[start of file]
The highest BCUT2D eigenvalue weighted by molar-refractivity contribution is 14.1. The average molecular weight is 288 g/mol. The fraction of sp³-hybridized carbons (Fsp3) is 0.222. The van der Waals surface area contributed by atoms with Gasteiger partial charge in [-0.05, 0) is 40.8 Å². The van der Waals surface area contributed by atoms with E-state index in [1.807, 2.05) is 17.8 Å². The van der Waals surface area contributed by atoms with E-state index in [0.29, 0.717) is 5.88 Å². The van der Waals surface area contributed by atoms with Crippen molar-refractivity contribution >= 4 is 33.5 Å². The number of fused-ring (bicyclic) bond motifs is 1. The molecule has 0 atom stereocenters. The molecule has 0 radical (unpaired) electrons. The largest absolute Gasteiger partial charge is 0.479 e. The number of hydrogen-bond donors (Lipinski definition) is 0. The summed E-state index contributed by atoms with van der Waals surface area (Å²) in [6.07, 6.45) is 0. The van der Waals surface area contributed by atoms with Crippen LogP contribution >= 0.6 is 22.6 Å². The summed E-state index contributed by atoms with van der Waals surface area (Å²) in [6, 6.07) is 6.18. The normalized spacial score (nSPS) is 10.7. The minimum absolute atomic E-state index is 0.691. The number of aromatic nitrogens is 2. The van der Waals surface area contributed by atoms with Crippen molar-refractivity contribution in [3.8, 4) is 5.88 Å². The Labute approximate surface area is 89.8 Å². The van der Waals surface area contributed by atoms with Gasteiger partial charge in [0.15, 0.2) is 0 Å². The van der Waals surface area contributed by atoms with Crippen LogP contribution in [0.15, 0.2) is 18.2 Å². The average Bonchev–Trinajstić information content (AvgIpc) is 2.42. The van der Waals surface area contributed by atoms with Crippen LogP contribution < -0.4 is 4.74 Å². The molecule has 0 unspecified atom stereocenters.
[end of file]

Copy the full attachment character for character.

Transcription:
The highest BCUT2D eigenvalue weighted by molar-refractivity contribution is 14.1. The average molecular weight is 288 g/mol. The fraction of sp³-hybridized carbons (Fsp3) is 0.222. The van der Waals surface area contributed by atoms with Gasteiger partial charge in [-0.05, 0) is 40.8 Å². The van der Waals surface area contributed by atoms with E-state index in [1.807, 2.05) is 17.8 Å². The van der Waals surface area contributed by atoms with E-state index in [0.29, 0.717) is 5.88 Å². The van der Waals surface area contributed by atoms with Crippen molar-refractivity contribution >= 4 is 33.5 Å². The number of fused-ring (bicyclic) bond motifs is 1. The molecule has 0 atom stereocenters. The molecule has 0 radical (unpaired) electrons. The largest absolute Gasteiger partial charge is 0.479 e. The number of hydrogen-bond donors (Lipinski definition) is 0. The summed E-state index contributed by atoms with van der Waals surface area (Å²) in [6.07, 6.45) is 0. The van der Waals surface area contributed by atoms with Crippen LogP contribution >= 0.6 is 22.6 Å². The summed E-state index contributed by atoms with van der Waals surface area (Å²) in [6, 6.07) is 6.18. The normalized spacial score (nSPS) is 10.7. The minimum absolute atomic E-state index is 0.691. The number of aromatic nitrogens is 2. The van der Waals surface area contributed by atoms with Crippen molar-refractivity contribution in [3.8, 4) is 5.88 Å². The Labute approximate surface area is 89.8 Å². The van der Waals surface area contributed by atoms with Gasteiger partial charge in [0.15, 0.2) is 0 Å². The van der Waals surface area contributed by atoms with Crippen LogP contribution in [0.15, 0.2) is 18.2 Å². The average Bonchev–Trinajstić information content (AvgIpc) is 2.42. The van der Waals surface area contributed by atoms with Crippen LogP contribution < -0.4 is 4.74 Å². The molecule has 0 unspecified atom stereocenters.